Artist brings modern art to Northwest

Students of all majors gathered in the Nicholson Library on Nov.. 7 to listen to a talk by artist Daniel Heffernan, who currently has an exhibit on display at the James Miller Fine Art Center at the Linfield campus. The Linfield Gallery exhibition will be his first show in the Pacific Northwest.

Heffernan, a visual and media artist based in New York City whose paintings and video art have been internationally exhibited, originally studied international relations and political science in college.

“When my friends would talk to me about art, I would get this intense pain in my stomach. It was then that I realized that the pain was desire and that I needed to pursue art,” Heffernan said.

With no background in any form of art, he began studying art at New York University. He started painting, and success followed. One of his projects was painting images from the popular video game Madden Football.

Shortly thereafter, he got involved in theater design, which eventually led him to video art. Throughout his work in painting and video, he explores escapism.

“These wonderful opportunities kept happening to me, and I became deeper involved in video art,” Heffernan said

Heffernan teaches filmmaking at the Tisch School of the Arts at New York University and video design with the International Schools Theatre Association. He received a master of fine arts from New York University.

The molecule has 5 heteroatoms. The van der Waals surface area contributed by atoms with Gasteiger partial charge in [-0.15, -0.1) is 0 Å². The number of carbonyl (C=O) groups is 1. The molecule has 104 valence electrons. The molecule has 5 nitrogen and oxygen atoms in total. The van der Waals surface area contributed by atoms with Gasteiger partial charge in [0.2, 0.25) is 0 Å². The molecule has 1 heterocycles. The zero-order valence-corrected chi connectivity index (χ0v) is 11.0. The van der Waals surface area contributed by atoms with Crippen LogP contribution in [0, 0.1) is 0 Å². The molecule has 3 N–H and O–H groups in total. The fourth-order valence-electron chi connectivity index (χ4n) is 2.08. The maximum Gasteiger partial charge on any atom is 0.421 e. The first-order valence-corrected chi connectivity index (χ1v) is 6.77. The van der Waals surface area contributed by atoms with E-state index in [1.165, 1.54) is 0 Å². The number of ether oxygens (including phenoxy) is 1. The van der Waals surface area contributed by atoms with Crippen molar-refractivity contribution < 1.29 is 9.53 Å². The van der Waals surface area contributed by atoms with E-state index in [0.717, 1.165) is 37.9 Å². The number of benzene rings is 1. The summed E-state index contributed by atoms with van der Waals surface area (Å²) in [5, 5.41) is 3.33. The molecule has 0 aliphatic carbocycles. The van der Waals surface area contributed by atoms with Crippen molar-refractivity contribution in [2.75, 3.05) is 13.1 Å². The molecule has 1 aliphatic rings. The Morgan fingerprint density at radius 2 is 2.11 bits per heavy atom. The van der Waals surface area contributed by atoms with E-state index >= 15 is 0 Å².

His art seems to forecast a new wave of modern art. It integrates various disciplines, including movement, video, music, writing and the visual arts.

“I realized that video, painting and theater were able to come together. I really like being exposed to other people’s art and learning all of the different mediums of art,” Heffernan said.

Heffernan’s talk served to inspire artists at Linfield to likewise explore different mediums and definitions of art.

“I really appreciated how he had worked with other art forms,” freshman Breanna Suguitan said. “Hearing that really ignited a passion inside me. I could really envision what he was saying. I was encouraged to continue pursing what I love, and my horizon was broadened about working with other art forms. I love how he is pushing the boundaries of what we consider art.”

“It is so modern to see how he uses video with painting. It’s not the traditional art, but it is still art. I love how all of this is considered art,” freshman Megan Justice said.

As times change, the definition of art changes, as well. In his presentation to Linfield students, Heffernan conveyed the importance of not having boundaries on art. He was able to impress students with his modern video art, which seemed to make them ponder the infinite possibilities of art.

Madeline Bergman

Staff writer

 

 

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